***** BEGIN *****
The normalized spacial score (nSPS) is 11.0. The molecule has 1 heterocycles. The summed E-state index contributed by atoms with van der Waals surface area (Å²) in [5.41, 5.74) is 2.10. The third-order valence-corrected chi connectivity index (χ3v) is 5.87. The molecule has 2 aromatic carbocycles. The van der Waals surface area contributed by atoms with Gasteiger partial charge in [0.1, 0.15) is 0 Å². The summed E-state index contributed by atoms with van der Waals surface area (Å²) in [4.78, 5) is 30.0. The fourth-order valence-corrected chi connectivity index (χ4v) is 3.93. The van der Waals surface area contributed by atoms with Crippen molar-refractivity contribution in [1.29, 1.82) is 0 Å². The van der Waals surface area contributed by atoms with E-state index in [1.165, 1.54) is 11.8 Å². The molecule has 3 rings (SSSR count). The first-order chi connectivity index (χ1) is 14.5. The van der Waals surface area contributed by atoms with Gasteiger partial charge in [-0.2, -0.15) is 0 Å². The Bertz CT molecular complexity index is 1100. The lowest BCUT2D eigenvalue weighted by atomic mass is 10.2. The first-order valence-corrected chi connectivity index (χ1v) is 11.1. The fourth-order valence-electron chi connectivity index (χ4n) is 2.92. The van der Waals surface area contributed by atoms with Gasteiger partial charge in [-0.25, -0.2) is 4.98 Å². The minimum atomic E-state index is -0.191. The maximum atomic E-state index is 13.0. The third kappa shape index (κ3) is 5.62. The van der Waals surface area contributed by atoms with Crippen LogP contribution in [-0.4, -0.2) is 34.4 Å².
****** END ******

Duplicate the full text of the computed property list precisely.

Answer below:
The normalized spacial score (nSPS) is 11.0. The molecule has 1 heterocycles. The summed E-state index contributed by atoms with van der Waals surface area (Å²) in [5.41, 5.74) is 2.10. The third-order valence-corrected chi connectivity index (χ3v) is 5.87. The molecule has 2 aromatic carbocycles. The van der Waals surface area contributed by atoms with Gasteiger partial charge in [0.1, 0.15) is 0 Å². The summed E-state index contributed by atoms with van der Waals surface area (Å²) in [4.78, 5) is 30.0. The fourth-order valence-corrected chi connectivity index (χ4v) is 3.93. The van der Waals surface area contributed by atoms with Crippen molar-refractivity contribution in [1.29, 1.82) is 0 Å². The van der Waals surface area contributed by atoms with E-state index in [1.165, 1.54) is 11.8 Å². The molecule has 3 rings (SSSR count). The first-order chi connectivity index (χ1) is 14.5. The van der Waals surface area contributed by atoms with Gasteiger partial charge in [-0.2, -0.15) is 0 Å². The Bertz CT molecular complexity index is 1100. The lowest BCUT2D eigenvalue weighted by atomic mass is 10.2. The first-order valence-corrected chi connectivity index (χ1v) is 11.1. The fourth-order valence-electron chi connectivity index (χ4n) is 2.92. The van der Waals surface area contributed by atoms with Gasteiger partial charge in [-0.25, -0.2) is 4.98 Å². The minimum atomic E-state index is -0.191. The maximum atomic E-state index is 13.0. The third kappa shape index (κ3) is 5.62. The van der Waals surface area contributed by atoms with Crippen LogP contribution in [-0.4, -0.2) is 34.4 Å².